To continue in the theme of public figures that make me hesitant to call myself “conservative,” David Barton has been making some headlines lately.
Barton is an evangelical minister from Texas who has made a career for himself as a sort of amateur historian. He became quite popular among the Christian conservative crowd when he was promoted by Mike Huckabee several years ago, and is now essentially the historian-in-residence with Glenn Beck’s program.
According to Barton, much of America’s history has been lost, twisted, and misinterpreted by liberal academic elites, and his organization, Wallbuilders, is trying to recover what has been lost. Essentially, his goal is to prove that the Founding Fathers were all conservative orthodox Christians. Needless to say, he hasn’t met with a great reception outside of the Huckabee/Beck type crowd.
Barton’s most recent book is called The Jefferson Lies, which effectively tries to claim Thomas Jefferson for the Religious Right – something no one before had tried to do, and with good reason. In his eagerness to overturn the current understanding of Jefferson, Barton goes so far that a number of conservative Christians have called him out.
In response to Barton’s latest work, two history professors from Grove City College published Getting Jefferson Right: Fact-Checking Claims About Our Third President, a 300-page academic assessment of his claims. Drs. Warren Throckmorton and Michael Coulter accuse Barton of “taking statements and actions out of context and simplifying historical circumstances.” Dr. Jay W. Richards of the Discovery Institute and other conservative Christian academics have also weighed in against Barton, saying that his work is full of “embarrassing factual errors, suspiciously selective quotes, and highly misleading claims.”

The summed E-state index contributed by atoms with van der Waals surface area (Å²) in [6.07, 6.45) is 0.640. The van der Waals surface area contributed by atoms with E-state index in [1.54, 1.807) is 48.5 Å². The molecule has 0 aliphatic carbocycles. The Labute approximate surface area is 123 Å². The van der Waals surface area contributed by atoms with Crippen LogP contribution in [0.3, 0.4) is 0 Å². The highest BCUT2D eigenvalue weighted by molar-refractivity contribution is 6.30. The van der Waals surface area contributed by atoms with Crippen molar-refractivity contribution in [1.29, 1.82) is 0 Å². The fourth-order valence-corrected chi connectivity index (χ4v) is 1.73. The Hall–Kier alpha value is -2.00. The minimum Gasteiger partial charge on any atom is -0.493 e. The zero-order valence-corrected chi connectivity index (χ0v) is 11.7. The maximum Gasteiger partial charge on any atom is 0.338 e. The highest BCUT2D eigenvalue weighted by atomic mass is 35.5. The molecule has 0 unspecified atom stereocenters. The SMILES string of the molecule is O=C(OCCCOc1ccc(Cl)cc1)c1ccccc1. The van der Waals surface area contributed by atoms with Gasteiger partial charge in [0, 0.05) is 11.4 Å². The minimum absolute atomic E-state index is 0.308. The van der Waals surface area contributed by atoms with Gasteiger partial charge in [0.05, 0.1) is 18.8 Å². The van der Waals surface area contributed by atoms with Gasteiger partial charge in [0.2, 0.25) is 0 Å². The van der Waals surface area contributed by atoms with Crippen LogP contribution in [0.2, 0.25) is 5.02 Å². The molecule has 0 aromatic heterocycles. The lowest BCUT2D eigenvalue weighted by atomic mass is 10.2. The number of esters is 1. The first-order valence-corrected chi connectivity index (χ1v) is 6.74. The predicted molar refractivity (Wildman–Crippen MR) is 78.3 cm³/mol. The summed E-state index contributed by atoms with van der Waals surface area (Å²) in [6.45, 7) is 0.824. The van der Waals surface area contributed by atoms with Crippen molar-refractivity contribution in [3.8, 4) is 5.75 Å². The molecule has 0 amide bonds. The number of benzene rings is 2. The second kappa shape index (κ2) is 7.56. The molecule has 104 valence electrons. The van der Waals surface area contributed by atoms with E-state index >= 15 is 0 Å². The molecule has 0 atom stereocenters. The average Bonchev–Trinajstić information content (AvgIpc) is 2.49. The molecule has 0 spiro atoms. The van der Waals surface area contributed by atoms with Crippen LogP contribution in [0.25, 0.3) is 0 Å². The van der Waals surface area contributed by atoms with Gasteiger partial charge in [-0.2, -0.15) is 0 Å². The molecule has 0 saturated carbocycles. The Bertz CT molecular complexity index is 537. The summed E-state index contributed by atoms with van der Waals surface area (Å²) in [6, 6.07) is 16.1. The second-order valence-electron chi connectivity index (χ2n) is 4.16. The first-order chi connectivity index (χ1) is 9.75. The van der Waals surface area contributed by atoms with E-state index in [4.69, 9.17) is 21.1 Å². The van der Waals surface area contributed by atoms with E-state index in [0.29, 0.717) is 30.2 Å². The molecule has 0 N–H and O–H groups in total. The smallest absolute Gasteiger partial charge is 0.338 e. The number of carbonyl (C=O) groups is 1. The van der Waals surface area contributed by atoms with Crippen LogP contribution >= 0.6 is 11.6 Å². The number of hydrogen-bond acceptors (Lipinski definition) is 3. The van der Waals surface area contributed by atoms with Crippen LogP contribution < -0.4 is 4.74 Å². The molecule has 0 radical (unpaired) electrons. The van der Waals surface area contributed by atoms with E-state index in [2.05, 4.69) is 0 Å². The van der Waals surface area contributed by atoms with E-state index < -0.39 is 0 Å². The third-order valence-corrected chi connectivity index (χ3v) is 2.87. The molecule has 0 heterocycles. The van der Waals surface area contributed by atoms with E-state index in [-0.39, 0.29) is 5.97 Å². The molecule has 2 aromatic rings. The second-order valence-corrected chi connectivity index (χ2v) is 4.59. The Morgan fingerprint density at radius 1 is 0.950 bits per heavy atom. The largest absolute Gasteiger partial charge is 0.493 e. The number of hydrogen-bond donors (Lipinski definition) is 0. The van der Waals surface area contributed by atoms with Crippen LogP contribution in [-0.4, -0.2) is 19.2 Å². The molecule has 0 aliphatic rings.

When confronted with this criticism, Barton wrote them off as “academic elitists” (code for “liberals,” despite the fact that Grove City College is a solidly conservative institution). Barton, who has a bachelor’s degree in Christian Education from Oral Roberts University, argues that trained historians are not the “sole caretakers of historical knowledge.” In a conference call with United in Purpose’s One Nation Under God event, Barton said that those who disagree
have entire websites smashing me, trashing me, but they’ve never been able to go after the content, they just don’t like what’s there. So what they’ll do is…the same tactic they used with Jesus. When Jesus had content that would change people’s lives…they would make things up about him.
WORLD Magazine, which tends to cater to much the same crowd as Barton, has run several articles covering the controversy. Due to the poor publicity, and saying they had “lost confidence in the book’s details,” the Thomas Nelson publishing company has decided to cease publication and circulation of The Jefferson Lies and removed all mention of the book from its website. They just discovered why Barton’s own Wallbuilder’s Press has published most of his books.
Barton’s assessment of Jefferson isn’t his only work that has come into question lately. On Wednesday, Dr. Greg Forster of the Kern Family Foundation and the Acton Institute posted a blog on First Things discussing Barton’s treatment of John Locke. Forster is a Locke scholar, and the results aren’t pretty.
Hopefully in the wake of all this uproar, the conservative Christians in America will wake up and realize that Barton is right: academically trained historians don’t need to have a monopoly in that field. It’s not that Barton is a bad person, or necessarily wrong on everything he’s ever said.
But he is one bad historian.